Selecting and Storing Dry Egg Powder
Dry egg powders are often sold by food storage companies in #10 cans with oxygen absorbers to prolong the shelf life. Although it is easy to store #10 cans, once the can is open, the dry egg powder attracts moisture and the quality begins to deteriorate. A better option is to store dry whole egg mix in small Mylar packets or in smaller #2½ cans.
Before purchasing large quantities, try a sample to be sure you like it and it works for your needs. Also check the country of origin and be sure that you are confident the product will be good quality.
What is the Storage Life of Dry Egg Powder?
Scrambled egg mix and whole egg powder both have a stated shelf life of up to ten years if properly stored in a cool, dark place. Be aware that shelf-life claims for dehydrated eggs may be exaggerated, especially if you want to use them in scrambled eggs or omelets. For best quality and to most resemble fresh taste, plan on a storage life of about two years and for use in baking about five years.
Egg powder readily absorbs moisture, making it lumpy and strong-flavored. High storage temperatures will damage flavor, solubility, and thickening ability. Once open, the shelf life is less than a year. Of course, after reconstituting, treat them like fresh eggs.
How Much Should You Pay for Powdered Eggs?
Powdered eggs are used commercially because of their convenience and because they are less expensive than fresh eggs. However, when they are repackaged for the consumer or food storage market, they may be two to three times more expensive than fresh eggs. Powdered eggs are commonly available online which makes it easy to compare prices. Try to find powdered eggs that are close in price to fresh eggs.
How to Figure Out How Much You are Paying Per Egg for Powdered Egg Products
As stated, powdered eggs mix that is repackaged for the consumer or food storage markets is more expensive than commercial powdered eggs. In my research for this blog, I found wildly varying prices for the same product. Before purchasing powdered egg products, I recommend that you calculate to see how much you are paying for the equivalent of one large egg. Shop carefully so you don’t end up paying two or three dollars for an egg.
Don’t base price comparisons on the serving size because these vary from one product to the next. Instead, base it on price per egg. That will make it easier to compare products. One large egg has 80 calories. To find out the price per egg, all you need is a calculator and the product label.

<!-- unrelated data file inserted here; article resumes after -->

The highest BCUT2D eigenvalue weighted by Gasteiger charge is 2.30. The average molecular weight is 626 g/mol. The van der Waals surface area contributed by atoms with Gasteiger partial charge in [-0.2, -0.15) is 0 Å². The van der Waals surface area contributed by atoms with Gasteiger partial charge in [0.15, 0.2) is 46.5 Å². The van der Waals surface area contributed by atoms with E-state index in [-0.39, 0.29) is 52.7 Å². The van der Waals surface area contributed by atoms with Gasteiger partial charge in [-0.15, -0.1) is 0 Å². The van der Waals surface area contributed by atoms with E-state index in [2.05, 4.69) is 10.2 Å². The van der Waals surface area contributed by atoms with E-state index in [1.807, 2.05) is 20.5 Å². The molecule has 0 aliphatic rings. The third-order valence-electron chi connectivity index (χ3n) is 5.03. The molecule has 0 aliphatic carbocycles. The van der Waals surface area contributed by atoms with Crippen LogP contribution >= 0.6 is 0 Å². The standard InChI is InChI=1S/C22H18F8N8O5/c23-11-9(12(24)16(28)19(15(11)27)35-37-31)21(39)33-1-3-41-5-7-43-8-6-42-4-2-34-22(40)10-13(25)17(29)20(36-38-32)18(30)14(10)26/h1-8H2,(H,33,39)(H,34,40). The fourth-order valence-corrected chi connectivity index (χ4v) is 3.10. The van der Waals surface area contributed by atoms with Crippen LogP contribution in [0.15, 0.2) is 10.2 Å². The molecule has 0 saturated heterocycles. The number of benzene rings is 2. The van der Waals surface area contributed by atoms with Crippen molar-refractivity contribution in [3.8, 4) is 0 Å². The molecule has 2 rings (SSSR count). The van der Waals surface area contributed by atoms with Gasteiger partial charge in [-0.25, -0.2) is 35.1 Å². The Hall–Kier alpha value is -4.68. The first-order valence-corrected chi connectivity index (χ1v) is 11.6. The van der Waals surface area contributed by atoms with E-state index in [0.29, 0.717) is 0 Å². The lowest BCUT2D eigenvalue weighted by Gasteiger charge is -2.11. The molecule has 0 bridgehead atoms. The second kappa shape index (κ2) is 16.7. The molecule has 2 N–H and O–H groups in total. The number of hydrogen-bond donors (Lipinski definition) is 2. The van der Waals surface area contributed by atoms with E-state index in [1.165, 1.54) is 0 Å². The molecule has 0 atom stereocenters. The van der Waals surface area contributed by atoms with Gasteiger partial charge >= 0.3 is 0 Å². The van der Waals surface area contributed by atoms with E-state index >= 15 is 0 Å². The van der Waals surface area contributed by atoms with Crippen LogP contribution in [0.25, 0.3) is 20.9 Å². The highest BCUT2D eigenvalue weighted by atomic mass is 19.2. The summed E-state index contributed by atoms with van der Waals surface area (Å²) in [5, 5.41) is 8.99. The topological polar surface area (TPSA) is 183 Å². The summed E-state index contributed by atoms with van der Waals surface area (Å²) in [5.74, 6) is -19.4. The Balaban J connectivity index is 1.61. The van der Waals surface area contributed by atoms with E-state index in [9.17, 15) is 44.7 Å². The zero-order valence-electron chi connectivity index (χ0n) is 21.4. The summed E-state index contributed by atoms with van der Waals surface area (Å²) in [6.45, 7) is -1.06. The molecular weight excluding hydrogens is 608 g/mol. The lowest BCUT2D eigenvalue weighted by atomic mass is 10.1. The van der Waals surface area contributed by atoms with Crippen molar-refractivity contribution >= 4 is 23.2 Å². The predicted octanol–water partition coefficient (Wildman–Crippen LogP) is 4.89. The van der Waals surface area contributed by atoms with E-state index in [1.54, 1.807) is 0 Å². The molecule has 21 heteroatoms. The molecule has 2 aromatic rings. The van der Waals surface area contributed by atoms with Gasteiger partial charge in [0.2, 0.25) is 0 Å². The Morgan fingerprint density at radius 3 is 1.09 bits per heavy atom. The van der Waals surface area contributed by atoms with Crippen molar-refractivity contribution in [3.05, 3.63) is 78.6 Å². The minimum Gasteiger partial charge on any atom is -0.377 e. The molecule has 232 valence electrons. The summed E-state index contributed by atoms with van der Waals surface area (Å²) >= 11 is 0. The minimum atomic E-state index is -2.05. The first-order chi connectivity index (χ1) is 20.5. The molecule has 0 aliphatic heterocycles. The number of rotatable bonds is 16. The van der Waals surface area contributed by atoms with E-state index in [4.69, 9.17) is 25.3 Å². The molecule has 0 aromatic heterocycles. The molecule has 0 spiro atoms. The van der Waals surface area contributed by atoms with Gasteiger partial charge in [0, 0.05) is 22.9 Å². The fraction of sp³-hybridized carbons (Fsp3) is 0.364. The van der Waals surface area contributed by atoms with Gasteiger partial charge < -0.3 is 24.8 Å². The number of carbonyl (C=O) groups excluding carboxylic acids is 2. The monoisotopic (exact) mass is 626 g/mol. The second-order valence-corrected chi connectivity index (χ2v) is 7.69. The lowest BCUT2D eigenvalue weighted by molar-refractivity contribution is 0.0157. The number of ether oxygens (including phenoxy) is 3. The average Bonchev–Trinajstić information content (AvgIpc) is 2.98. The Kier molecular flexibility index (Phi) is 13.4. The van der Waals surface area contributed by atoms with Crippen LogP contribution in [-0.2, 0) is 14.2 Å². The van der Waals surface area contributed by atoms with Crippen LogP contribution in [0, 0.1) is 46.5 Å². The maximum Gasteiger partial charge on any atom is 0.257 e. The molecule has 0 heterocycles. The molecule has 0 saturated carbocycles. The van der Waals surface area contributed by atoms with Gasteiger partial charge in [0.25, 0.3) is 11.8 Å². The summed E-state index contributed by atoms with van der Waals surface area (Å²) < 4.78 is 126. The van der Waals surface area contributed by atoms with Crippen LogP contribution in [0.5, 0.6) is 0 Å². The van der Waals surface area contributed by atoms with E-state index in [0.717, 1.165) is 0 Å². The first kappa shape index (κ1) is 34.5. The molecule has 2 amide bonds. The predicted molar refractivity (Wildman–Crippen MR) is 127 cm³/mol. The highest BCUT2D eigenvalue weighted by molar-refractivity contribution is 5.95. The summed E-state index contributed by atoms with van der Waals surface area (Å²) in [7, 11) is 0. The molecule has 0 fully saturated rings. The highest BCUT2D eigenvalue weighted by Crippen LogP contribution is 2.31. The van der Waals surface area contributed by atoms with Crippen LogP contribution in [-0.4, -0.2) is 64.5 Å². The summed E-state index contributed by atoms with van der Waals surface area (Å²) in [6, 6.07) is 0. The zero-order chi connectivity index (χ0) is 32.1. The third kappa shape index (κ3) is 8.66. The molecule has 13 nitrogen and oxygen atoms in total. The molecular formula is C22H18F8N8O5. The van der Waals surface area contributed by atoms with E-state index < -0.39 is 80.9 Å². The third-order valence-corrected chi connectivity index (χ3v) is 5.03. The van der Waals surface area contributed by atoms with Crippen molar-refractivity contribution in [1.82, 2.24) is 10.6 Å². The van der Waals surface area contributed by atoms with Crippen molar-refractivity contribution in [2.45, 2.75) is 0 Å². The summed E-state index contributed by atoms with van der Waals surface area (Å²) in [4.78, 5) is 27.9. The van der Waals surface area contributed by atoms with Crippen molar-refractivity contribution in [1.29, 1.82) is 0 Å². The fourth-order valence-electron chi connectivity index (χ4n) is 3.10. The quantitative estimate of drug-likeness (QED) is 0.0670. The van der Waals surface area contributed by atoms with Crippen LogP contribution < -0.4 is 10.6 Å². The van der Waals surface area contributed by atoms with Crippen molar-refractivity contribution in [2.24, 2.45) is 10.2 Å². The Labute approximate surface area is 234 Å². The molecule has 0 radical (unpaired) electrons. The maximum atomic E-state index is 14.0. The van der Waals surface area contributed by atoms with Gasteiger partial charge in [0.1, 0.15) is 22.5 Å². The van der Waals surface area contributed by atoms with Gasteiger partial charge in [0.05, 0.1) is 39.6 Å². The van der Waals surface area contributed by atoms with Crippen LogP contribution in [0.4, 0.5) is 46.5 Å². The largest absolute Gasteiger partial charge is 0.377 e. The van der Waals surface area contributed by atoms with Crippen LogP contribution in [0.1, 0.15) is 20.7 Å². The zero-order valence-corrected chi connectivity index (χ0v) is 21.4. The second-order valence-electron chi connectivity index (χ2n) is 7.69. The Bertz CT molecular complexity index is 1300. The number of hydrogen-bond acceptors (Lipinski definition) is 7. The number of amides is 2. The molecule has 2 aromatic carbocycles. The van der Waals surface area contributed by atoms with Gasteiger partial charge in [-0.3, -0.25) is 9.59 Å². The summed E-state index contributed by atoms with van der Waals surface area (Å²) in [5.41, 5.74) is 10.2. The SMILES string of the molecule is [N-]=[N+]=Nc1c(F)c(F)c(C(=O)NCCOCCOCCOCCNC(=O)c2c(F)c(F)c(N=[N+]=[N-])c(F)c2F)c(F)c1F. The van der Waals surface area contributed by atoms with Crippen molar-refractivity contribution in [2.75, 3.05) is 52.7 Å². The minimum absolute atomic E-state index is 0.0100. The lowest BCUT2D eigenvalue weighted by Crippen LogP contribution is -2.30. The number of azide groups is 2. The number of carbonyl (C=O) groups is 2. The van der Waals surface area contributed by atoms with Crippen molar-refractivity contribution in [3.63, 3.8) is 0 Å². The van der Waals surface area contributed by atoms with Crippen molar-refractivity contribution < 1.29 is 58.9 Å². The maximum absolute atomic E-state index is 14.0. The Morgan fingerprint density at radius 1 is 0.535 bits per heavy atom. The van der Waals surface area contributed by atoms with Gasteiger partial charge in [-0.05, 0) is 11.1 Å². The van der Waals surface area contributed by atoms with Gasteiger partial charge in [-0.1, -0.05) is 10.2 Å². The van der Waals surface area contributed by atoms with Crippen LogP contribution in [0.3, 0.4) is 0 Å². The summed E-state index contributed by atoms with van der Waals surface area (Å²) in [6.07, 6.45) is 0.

Follow these steps to calculate the cost per large egg:
- Step 1: Check the label to determine how many servings the package contains and how many calories there are per serving.
- Step 2: Multiple the total number of servings by the number of calories per serving to determine the total number of calories in the package.
- Step 3: Divide the total number of calories by 80 (the number of calories in a large egg) to determine the equivalent number of large eggs in the package.
- Step 4: Divide the cost of the package by the equivalent number of eggs to determine the cost per egg.
Freeze-dried eggs are usually entrées that require just adding boiling water to make a ready-to-eat meal. Freeze-dried eggs are generally not used as a baking ingredient. Ready-to-use freeze-dried egg entrées cost about the same as a fast-food restaurant meal. Mountain House is the leading brand, but other outdoor and food storage companies also sell freeze-dried eggs.
An intriguing possibility is freeze-drying your own eggs—either cooked or RAW. I haven’t done this myself, but after researching for this post, it appears to be another good way to use a home freeze drier.
OvaEasy is unique type of freeze-dried egg and is made from a proprietary freeze-drying technology that uses low-temperatures to make a high-quality crystal product with a shelf life of up to seven years. You may find them to be fresher tasting and an improvement over regular dehydrated eggs. They are also more expensive than fresh or dehydrated eggs, but they may be worth it in a crisis.
Egg Substitutes to Use in Baking
Eggs may be a scarce commodity in a crisis, so it’s helpful to know that you can make substitutions if you are without eggs. In baking try the following substitutes to get the same lightness that eggs provide:
- 2 tablespoons water plus 2 teaspoons baking powder plus 1 teaspoon vegetable oil
- One-fourth cup carbonated water
- One-fourth cup mashed bananas
- One-fourth cup applesauce
- 1 tablespoon of chia seeds plus 3 tablespoons of water
- 1 tablespoon of ground flax seeds plus 3 tablespoons of water
- 1 tablespoon of gelatin plus 1 tablespoon lukewarm water plus 2 tablespoons hot water
Learn more about all aspects of preparing for a crisis or emergency in Crisis Preparedness Handbook, Third Edition. Learn more about storing food and how to preserve food for storage. Also learn about water storage, sanitation, communication, transportation, and more. The book is available on this website and at Amazon and other book stores.